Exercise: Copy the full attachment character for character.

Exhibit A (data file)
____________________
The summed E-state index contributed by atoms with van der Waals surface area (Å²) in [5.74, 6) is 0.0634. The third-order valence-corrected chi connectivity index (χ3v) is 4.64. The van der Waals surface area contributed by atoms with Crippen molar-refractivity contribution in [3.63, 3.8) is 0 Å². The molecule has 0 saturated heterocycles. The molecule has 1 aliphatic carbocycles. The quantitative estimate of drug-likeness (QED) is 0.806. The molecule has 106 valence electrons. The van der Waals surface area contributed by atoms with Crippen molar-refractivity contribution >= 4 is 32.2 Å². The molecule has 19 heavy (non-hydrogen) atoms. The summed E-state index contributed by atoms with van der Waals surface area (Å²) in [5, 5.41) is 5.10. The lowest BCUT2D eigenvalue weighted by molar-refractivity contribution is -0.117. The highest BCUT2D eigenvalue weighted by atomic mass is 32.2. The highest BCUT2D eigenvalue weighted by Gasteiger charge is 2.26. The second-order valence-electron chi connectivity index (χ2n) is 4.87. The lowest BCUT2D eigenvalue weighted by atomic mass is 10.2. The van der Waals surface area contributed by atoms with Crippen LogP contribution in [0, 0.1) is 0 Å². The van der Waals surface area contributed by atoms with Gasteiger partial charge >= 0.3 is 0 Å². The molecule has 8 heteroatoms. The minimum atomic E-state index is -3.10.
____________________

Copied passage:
The summed E-state index contributed by atoms with van der Waals surface area (Å²) in [5.74, 6) is 0.0634. The third-order valence-corrected chi connectivity index (χ3v) is 4.64. The van der Waals surface area contributed by atoms with Crippen molar-refractivity contribution in [3.63, 3.8) is 0 Å². The molecule has 0 saturated heterocycles. The molecule has 1 aliphatic carbocycles. The quantitative estimate of drug-likeness (QED) is 0.806. The molecule has 106 valence electrons. The van der Waals surface area contributed by atoms with Crippen molar-refractivity contribution >= 4 is 32.2 Å². The molecule has 19 heavy (non-hydrogen) atoms. The summed E-state index contributed by atoms with van der Waals surface area (Å²) in [5, 5.41) is 5.10. The lowest BCUT2D eigenvalue weighted by molar-refractivity contribution is -0.117. The highest BCUT2D eigenvalue weighted by atomic mass is 32.2. The highest BCUT2D eigenvalue weighted by Gasteiger charge is 2.26. The second-order valence-electron chi connectivity index (χ2n) is 4.87. The lowest BCUT2D eigenvalue weighted by atomic mass is 10.2. The van der Waals surface area contributed by atoms with Crippen LogP contribution in [0, 0.1) is 0 Å². The van der Waals surface area contributed by atoms with Gasteiger partial charge >= 0.3 is 0 Å². The molecule has 8 heteroatoms. The minimum atomic E-state index is -3.10.